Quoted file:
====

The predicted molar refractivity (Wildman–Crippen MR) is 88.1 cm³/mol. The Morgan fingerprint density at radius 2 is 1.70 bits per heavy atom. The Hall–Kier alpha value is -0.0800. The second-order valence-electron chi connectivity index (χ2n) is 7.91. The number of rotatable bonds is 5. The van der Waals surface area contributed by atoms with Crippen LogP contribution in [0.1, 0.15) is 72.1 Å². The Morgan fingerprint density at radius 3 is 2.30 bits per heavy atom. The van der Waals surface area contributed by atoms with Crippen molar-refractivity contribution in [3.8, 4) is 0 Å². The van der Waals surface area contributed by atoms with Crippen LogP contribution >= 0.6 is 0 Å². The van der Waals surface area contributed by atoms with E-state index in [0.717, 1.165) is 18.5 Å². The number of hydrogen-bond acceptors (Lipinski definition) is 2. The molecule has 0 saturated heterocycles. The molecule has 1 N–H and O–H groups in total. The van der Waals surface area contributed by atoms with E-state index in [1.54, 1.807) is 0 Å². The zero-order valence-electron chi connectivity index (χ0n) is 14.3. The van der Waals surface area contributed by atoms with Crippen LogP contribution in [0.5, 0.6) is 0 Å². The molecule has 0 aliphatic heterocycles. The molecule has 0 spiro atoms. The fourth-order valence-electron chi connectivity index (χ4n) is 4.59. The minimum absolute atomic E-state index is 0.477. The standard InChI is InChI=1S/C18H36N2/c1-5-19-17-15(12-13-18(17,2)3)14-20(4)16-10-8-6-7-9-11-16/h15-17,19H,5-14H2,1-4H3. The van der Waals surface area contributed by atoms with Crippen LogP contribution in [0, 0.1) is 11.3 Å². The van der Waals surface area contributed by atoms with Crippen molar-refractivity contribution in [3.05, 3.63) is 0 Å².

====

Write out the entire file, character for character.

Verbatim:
The predicted molar refractivity (Wildman–Crippen MR) is 88.1 cm³/mol. The Morgan fingerprint density at radius 2 is 1.70 bits per heavy atom. The Hall–Kier alpha value is -0.0800. The second-order valence-electron chi connectivity index (χ2n) is 7.91. The number of rotatable bonds is 5. The van der Waals surface area contributed by atoms with Crippen LogP contribution in [0.1, 0.15) is 72.1 Å². The Morgan fingerprint density at radius 3 is 2.30 bits per heavy atom. The van der Waals surface area contributed by atoms with Crippen molar-refractivity contribution in [3.8, 4) is 0 Å². The van der Waals surface area contributed by atoms with Crippen LogP contribution >= 0.6 is 0 Å². The van der Waals surface area contributed by atoms with E-state index in [0.717, 1.165) is 18.5 Å². The number of hydrogen-bond acceptors (Lipinski definition) is 2. The molecule has 0 saturated heterocycles. The molecule has 1 N–H and O–H groups in total. The van der Waals surface area contributed by atoms with E-state index in [1.54, 1.807) is 0 Å². The zero-order valence-electron chi connectivity index (χ0n) is 14.3. The van der Waals surface area contributed by atoms with Crippen LogP contribution in [0.5, 0.6) is 0 Å². The molecule has 0 aliphatic heterocycles. The molecule has 0 spiro atoms. The fourth-order valence-electron chi connectivity index (χ4n) is 4.59. The minimum absolute atomic E-state index is 0.477. The standard InChI is InChI=1S/C18H36N2/c1-5-19-17-15(12-13-18(17,2)3)14-20(4)16-10-8-6-7-9-11-16/h15-17,19H,5-14H2,1-4H3. The van der Waals surface area contributed by atoms with Crippen LogP contribution in [0, 0.1) is 11.3 Å². The van der Waals surface area contributed by atoms with Crippen molar-refractivity contribution in [3.05, 3.63) is 0 Å².